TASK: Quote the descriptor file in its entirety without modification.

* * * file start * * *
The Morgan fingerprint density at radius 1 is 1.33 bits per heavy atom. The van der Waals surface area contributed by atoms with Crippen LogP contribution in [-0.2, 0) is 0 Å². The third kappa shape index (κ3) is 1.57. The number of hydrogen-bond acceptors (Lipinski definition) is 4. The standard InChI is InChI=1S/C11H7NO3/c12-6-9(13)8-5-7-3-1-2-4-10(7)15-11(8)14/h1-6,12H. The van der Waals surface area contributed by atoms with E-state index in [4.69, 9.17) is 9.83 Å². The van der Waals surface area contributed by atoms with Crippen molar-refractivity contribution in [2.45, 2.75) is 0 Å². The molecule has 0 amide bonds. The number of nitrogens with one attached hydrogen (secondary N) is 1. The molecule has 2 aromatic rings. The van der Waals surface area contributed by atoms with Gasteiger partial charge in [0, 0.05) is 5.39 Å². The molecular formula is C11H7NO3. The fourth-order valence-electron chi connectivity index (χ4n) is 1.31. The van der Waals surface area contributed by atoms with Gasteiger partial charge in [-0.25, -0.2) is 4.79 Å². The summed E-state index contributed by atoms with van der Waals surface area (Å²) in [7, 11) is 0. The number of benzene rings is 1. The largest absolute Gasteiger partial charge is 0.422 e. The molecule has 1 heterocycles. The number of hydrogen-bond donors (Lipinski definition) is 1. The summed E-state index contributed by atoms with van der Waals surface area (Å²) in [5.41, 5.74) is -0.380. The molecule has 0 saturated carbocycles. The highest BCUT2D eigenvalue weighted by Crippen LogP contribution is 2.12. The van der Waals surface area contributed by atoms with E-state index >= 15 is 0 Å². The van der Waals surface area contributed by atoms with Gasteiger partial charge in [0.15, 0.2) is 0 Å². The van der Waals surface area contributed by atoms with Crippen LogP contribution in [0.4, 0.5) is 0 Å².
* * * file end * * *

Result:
The Morgan fingerprint density at radius 1 is 1.33 bits per heavy atom. The van der Waals surface area contributed by atoms with Crippen LogP contribution in [-0.2, 0) is 0 Å². The third kappa shape index (κ3) is 1.57. The number of hydrogen-bond acceptors (Lipinski definition) is 4. The standard InChI is InChI=1S/C11H7NO3/c12-6-9(13)8-5-7-3-1-2-4-10(7)15-11(8)14/h1-6,12H. The van der Waals surface area contributed by atoms with E-state index in [4.69, 9.17) is 9.83 Å². The van der Waals surface area contributed by atoms with Crippen molar-refractivity contribution in [2.45, 2.75) is 0 Å². The molecule has 0 amide bonds. The number of nitrogens with one attached hydrogen (secondary N) is 1. The molecule has 2 aromatic rings. The van der Waals surface area contributed by atoms with Gasteiger partial charge in [0, 0.05) is 5.39 Å². The molecular formula is C11H7NO3. The fourth-order valence-electron chi connectivity index (χ4n) is 1.31. The van der Waals surface area contributed by atoms with Gasteiger partial charge in [-0.25, -0.2) is 4.79 Å². The summed E-state index contributed by atoms with van der Waals surface area (Å²) in [7, 11) is 0. The number of benzene rings is 1. The largest absolute Gasteiger partial charge is 0.422 e. The molecule has 1 heterocycles. The number of hydrogen-bond donors (Lipinski definition) is 1. The summed E-state index contributed by atoms with van der Waals surface area (Å²) in [5.41, 5.74) is -0.380. The molecule has 0 saturated carbocycles. The highest BCUT2D eigenvalue weighted by Crippen LogP contribution is 2.12. The van der Waals surface area contributed by atoms with E-state index >= 15 is 0 Å². The van der Waals surface area contributed by atoms with Gasteiger partial charge in [0.15, 0.2) is 0 Å². The van der Waals surface area contributed by atoms with Crippen LogP contribution in [0.4, 0.5) is 0 Å².